Writing collection letters
C&C VIEWS - Ed F. Limtingco (The Freeman) - October 30, 2013 - 12:00am

Writing collection demand letters sent by either through mail or via electronic mail (email) is another strategy a collector may employ to have successful collection results. This kind of collection letters can be in itself personalized to a particular client that can be specific to the situation or can be a form letter that is more general. Whatever it may be, the collector must bear in mind the following to have a more effective letter that could yield a positive collection result:

First, collection letters must be brief. The message must be short, concise and simple in saying: that you want payment now. Any other additional message or information that tend to appease debtor or explain something rather than demand payment will lessen its effectiveness.

Second, leave debtor a way “out”. Always allow debtor to save “face” by offering client a plausible explanation. However, it is imperative that collection letters must be very precise.  One of the common mistakes I usually find on collection letters is the fact that it is not very precise on the fact whether the account is current or overdue. You must have a simple Accounts Receivable system wherein you can extract a report of ageing accounts and/or that the account is overdue, but can be updated as soon as payment is made.

Third, the collection demand letter must tell specific information / instruction. Specific information may include: what particular invoice number and for what, how much is the amount owing/ amount due and when it was supposed to be due. Specific instruction such as: how to make payment; where payment can be made.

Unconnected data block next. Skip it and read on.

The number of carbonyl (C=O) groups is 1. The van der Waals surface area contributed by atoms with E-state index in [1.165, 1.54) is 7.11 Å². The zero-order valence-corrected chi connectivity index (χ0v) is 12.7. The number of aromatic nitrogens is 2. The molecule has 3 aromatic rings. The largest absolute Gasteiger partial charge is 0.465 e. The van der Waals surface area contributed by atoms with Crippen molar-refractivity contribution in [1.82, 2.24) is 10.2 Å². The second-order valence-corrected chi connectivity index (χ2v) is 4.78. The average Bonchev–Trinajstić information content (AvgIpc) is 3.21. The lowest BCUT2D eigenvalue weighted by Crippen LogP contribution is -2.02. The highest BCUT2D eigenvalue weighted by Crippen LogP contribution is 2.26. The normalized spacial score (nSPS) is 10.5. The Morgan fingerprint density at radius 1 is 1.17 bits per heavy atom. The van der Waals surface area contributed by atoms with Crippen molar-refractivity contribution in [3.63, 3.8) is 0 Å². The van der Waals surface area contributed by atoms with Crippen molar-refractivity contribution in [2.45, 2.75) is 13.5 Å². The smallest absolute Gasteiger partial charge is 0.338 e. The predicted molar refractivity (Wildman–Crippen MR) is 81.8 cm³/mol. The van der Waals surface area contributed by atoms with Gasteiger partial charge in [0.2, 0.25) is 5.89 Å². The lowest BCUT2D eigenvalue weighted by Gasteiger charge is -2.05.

Fourth, and most importantly, the demand letter must tell what you want the client to do. Do not just tell your client that to contact at the “soonest time possible” or “convenient time”. Always make it clear in your collection letters that you need them to call you on or before a certain day and time with confirmation of payment or verifiable proof of payment (i.e. for on-line payment).

In terms of tone, the tone of the letter must be business-like.  Use words in your client’s vocabulary. If you can, always avoid using collector’s jargons. Most especially avoid sarcasm as it alienates, destroys and impedes collection efforts.

Personally, I always believe that a well-crafted and intentioned collection letter will suffice to do its job- that is to demand payment now. In my experience,  a well written collection letter could lower or diminish resistance to pay through cooperation, desire of good credit record history, and fair play. 

Overall, collection letter is best for initial collection effort because of the following: straight forwardness, impersonality as sometimes familiarity is a drawback and collection letter is more treated with urgency as it’s always perceived as something formal and urgent. Collection letters sent by mail is less insistent, more polite vis-a-vis telephone call or personal presence of a collector; it does not interrupt but received with more seriousness. Likewise, gives time for response, as the client is under pressure to react immediately but was given enough time to reflect and do the right thing – to pay.

For comments, rejoinders and questions related to credit & collection, send email to  elimtingco@yahoo.com.

ACCOUNTS RECEIVABLE ALWAYS CLIENT COLLECTION DEMAND LETTER LETTERS PAYMENT
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